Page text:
“The charity I give most money to communicates with me by email because that is what I asked for. They keep me informed regularly but they’re not in my face asking for money all the time”.
These are the words of a charity donor who recently participated in a focus group for the Commission on the Donor Experience. We wanted to better understand the type of relationships supporters currently enjoyed (or not as was the case for some) with charities.
The group results showed that donors want and expect to be valued and respected by the charities that they support. They also want to better understand their role in making a difference.
For example, what made it good for the 90% of respondents who had an example of a ‘best experience’, was being thanked sincerely; being respected when they said no; and understanding the difference they had made. Meanwhile, the 87% that had an example of a ‘worst experience’ cited examples of being harassed and pestered; being asked to give more than they can afford; and/or guilt at not being able to give more.
We want every experience that a donor has with a charity to be a positive one. This is why we are calling on you to think seriously about the promise you can make to your supporters.
What public commitment will you make to the way you treat your donors?
As our colleague Roger Lawson says, a donor promise shouldn’t be a stand-alone document, or a page hidden on a website. Nor should it be something that is created quickly on a fundraising away day and then forgotten about.
The donor promise should be driven by the charity’s values and principles, which in turn, should be translated into principles of how you will treat donors. These need to be owned by the whole charity – not just fundraising – and should drive strategy and behaviours. In addition, it should be written in plain English, and readily and easily accessible for all to see and understand.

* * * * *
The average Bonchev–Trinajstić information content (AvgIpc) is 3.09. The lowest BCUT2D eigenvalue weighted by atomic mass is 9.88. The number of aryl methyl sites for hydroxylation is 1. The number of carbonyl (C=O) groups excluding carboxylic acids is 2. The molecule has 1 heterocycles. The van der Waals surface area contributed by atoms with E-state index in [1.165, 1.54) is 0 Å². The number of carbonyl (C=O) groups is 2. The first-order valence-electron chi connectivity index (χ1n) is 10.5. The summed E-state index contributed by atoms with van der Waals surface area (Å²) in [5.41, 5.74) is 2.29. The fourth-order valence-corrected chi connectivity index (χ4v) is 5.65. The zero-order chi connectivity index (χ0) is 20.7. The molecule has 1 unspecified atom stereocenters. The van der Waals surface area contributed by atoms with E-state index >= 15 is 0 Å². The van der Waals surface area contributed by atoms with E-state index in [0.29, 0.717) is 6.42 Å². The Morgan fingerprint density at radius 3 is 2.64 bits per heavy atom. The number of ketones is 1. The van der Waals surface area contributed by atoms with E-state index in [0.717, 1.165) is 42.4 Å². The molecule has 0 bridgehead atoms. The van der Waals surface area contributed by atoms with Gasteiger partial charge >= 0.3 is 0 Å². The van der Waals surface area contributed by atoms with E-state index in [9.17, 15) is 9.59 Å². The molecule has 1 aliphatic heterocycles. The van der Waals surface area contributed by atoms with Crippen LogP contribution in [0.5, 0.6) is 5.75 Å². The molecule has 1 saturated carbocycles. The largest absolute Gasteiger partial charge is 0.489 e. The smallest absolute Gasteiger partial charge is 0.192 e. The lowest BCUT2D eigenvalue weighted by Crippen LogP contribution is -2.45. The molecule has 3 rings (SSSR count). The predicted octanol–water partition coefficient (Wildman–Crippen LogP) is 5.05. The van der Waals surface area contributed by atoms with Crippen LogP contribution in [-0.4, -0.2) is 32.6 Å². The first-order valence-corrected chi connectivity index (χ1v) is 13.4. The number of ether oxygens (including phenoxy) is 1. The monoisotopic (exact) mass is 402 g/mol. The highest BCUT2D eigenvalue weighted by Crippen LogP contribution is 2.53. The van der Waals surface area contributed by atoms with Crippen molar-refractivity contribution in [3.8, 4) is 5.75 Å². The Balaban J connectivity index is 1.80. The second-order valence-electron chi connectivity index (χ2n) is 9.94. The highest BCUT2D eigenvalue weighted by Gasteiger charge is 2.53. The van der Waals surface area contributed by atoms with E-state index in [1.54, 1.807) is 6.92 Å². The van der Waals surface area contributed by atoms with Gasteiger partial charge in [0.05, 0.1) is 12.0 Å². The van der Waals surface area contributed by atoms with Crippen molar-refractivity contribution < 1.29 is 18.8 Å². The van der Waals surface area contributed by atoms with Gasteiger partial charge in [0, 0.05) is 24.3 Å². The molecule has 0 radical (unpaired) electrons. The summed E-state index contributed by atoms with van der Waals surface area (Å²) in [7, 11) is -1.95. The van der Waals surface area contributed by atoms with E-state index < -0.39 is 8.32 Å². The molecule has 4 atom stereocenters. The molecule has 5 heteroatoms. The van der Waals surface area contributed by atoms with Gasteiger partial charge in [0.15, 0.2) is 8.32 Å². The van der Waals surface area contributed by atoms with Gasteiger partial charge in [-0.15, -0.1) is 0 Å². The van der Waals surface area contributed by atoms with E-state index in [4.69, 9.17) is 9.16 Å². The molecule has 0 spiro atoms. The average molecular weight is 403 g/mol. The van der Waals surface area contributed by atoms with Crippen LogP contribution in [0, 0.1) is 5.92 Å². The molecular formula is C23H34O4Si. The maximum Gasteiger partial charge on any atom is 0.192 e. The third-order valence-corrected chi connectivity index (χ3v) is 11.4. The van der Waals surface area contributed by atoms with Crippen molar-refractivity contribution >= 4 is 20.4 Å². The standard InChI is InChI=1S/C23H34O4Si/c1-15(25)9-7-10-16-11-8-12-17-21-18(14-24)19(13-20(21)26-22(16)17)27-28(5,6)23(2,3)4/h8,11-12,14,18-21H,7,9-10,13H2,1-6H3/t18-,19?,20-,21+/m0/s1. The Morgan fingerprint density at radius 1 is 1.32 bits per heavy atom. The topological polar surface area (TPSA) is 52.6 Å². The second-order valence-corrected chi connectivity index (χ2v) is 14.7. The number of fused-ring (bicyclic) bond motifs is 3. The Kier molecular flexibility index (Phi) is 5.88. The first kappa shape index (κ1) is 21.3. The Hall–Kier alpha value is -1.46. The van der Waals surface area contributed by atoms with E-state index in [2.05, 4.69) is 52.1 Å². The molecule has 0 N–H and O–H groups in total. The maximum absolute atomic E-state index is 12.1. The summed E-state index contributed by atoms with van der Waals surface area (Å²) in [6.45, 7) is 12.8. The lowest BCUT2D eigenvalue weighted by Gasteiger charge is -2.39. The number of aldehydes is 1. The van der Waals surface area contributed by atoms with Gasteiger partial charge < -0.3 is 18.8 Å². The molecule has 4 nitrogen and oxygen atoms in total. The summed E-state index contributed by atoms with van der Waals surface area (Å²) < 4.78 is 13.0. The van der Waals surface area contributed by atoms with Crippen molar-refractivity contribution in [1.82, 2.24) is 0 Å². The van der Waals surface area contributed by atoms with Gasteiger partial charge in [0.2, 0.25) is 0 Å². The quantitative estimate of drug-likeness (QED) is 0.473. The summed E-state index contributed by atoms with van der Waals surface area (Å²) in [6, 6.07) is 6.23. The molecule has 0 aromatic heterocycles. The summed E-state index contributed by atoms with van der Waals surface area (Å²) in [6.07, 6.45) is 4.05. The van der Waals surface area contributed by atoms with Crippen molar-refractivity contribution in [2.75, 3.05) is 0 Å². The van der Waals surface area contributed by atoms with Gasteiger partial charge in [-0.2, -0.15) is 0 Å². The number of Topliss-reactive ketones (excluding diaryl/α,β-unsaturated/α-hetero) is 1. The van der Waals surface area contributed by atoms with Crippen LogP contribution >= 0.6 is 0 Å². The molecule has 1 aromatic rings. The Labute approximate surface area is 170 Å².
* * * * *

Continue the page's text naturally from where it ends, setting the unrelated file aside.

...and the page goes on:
So what should a donor promise look like? There is no one answer but some suggestions include:
– All supporters will be treated equally at all times with care, consideration, integrity and respect. There will be no coercion, pressure or undue persuasion and the donor’s right to say no will be cheerfully and immediately accepted.
– We will provide consistently inspirational and effective communications to spread the joy and sense of fulfilment and achievement that can come from giving to a great cause. And we’ll offer donors the chance to choose what they hear about from us, how often and when.
Fundraisers can also take inspiration from others.
Send a Cow, for example, includes the names of its supporter team, which contributes to making the promise seem personal and sincere.
MSF is another – simple but effective, with a focus on how donors contribute to an “imperfect but strong” movement putting supporters directly at the centre of their work.
And at Oxfam, it makes it clear from the outset that its supporters are at the heart of its work and that it is they who make the charity’s work possible.
We would love to know what promise you will make to donors. Share your examples in the comment boxes below. And for more inspiration check out our report.
Richard Spencer is director of the Commission on the Donor Experience
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